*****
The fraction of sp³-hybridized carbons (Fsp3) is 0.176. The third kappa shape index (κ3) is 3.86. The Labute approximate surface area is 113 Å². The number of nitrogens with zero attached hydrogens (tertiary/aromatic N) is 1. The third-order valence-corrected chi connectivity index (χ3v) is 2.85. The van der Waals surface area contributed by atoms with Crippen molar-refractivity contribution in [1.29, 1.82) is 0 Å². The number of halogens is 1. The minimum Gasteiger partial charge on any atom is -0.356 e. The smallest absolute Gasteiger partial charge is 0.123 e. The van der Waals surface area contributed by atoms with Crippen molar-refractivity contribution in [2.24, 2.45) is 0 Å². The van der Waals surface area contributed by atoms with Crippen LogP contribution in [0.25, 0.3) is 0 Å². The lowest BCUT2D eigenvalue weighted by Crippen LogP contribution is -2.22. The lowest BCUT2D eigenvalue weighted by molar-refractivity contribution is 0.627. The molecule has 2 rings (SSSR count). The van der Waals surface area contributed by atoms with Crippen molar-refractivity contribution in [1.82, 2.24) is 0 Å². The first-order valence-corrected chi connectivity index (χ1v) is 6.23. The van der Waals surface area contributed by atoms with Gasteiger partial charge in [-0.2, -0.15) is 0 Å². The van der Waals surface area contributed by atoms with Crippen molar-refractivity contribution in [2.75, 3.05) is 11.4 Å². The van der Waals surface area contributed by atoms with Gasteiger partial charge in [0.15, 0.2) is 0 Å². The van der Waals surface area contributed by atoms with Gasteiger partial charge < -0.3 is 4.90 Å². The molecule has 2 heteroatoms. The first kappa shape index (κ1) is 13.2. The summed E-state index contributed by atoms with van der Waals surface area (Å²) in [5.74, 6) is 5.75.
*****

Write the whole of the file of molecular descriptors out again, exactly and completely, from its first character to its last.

The fraction of sp³-hybridized carbons (Fsp3) is 0.176. The third kappa shape index (κ3) is 3.86. The Labute approximate surface area is 113 Å². The number of nitrogens with zero attached hydrogens (tertiary/aromatic N) is 1. The third-order valence-corrected chi connectivity index (χ3v) is 2.85. The van der Waals surface area contributed by atoms with Crippen molar-refractivity contribution in [1.29, 1.82) is 0 Å². The number of halogens is 1. The minimum Gasteiger partial charge on any atom is -0.356 e. The smallest absolute Gasteiger partial charge is 0.123 e. The van der Waals surface area contributed by atoms with Crippen molar-refractivity contribution in [2.24, 2.45) is 0 Å². The van der Waals surface area contributed by atoms with Crippen LogP contribution in [0.25, 0.3) is 0 Å². The lowest BCUT2D eigenvalue weighted by Crippen LogP contribution is -2.22. The lowest BCUT2D eigenvalue weighted by molar-refractivity contribution is 0.627. The molecule has 2 rings (SSSR count). The van der Waals surface area contributed by atoms with Crippen molar-refractivity contribution in [1.82, 2.24) is 0 Å². The first-order valence-corrected chi connectivity index (χ1v) is 6.23. The van der Waals surface area contributed by atoms with Gasteiger partial charge in [-0.2, -0.15) is 0 Å². The van der Waals surface area contributed by atoms with Crippen molar-refractivity contribution in [2.75, 3.05) is 11.4 Å². The van der Waals surface area contributed by atoms with Gasteiger partial charge in [0.15, 0.2) is 0 Å². The van der Waals surface area contributed by atoms with Gasteiger partial charge < -0.3 is 4.90 Å². The molecule has 2 heteroatoms. The first kappa shape index (κ1) is 13.2. The summed E-state index contributed by atoms with van der Waals surface area (Å²) in [5.74, 6) is 5.75.